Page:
A statue of Robert E. Lee (Shutterstock/MGS)
Baltimore is looking to follow the lead of New Orleans by removing its Confederate monuments, with its mayor suggesting Saturday that the city may auction them.
Mayor Catherine Pugh is exploring removing them entirely, according to The Baltimore Sun, and suggested Saturday the city may auction the monuments off. “The city does want to remove these,” Pugh said. “We will take a closer look at how we go about following in the footsteps of New Orleans.”
“New Orleans has taken on this issue,” Pugh said. “It costs about $200,000 a statute to tear them down. … Maybe we can auction them?”
Former Baltimore mayor Stephanie Rawlings-Blake has already put signs up in front of the city’s Confederate monuments calling them “part of a propaganda campaign of national pro-Confederate organizations to perpetuate the beliefs of white supremacy, falsify history and support segregation and racial intimidation.”
Baltimore’s Confederate memorials include ones dedicated to Robert E. Lee, Thomas “Stonewall” Jackson, Confederate women, Confederate sailors and soldiers, and Roger B. Taney, a chief justice who penned the Dred Scott decision barring blacks from citizenship.
A commission appointed by previous Rawlings-Blake advised the city to remove the Lee, Jackson, and Taney monuments and place signs on the other two. The commission also observed that while nearly three times as many Maryland residents enlisted in the Union army as fought for the Confederacy, Baltimore has only one public Union memorial.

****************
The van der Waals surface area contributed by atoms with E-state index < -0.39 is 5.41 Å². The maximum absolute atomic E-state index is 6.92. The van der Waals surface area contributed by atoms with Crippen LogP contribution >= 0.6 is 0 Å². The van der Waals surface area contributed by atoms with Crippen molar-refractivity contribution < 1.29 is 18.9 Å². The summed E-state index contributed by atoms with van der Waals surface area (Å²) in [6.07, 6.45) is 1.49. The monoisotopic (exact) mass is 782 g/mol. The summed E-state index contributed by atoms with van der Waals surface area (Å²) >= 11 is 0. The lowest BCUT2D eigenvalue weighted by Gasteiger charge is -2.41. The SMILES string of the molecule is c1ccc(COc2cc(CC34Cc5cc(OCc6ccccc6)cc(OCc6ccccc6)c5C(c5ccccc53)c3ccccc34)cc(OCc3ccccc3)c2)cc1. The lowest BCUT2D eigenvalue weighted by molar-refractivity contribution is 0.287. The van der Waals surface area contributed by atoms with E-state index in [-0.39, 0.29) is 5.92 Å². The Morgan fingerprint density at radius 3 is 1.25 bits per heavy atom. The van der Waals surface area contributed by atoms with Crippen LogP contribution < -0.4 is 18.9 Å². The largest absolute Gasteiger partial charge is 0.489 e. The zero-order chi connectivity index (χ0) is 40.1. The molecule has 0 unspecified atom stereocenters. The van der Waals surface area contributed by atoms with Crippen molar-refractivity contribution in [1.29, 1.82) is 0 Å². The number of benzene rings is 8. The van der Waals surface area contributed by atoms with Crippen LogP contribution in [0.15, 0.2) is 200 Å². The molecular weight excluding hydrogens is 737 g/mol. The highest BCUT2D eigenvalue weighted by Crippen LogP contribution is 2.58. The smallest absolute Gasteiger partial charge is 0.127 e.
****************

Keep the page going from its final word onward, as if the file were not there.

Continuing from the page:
“I find it interesting that Baltimore city has that kind of money to move statues when there are problems with crime and schools,” Carolyn Billups, a former president of Maryland’s United Daughters of the Confederacy chapter, told The Baltimore Sun. “I would think that would be more of a priority.”
“If you erase Confederate history, what are you going to teach or think about?” she said
“We have not erased history,” said Mitch Landrieu, mayor of New Orleans, after his city’s removal of its Confederate statues. “We are becoming part of the city’s history by righting the wrong image these monuments represent and crafting a better, more complete future for all our children and for future generations.”
Pugh did not respond to a request for comment.
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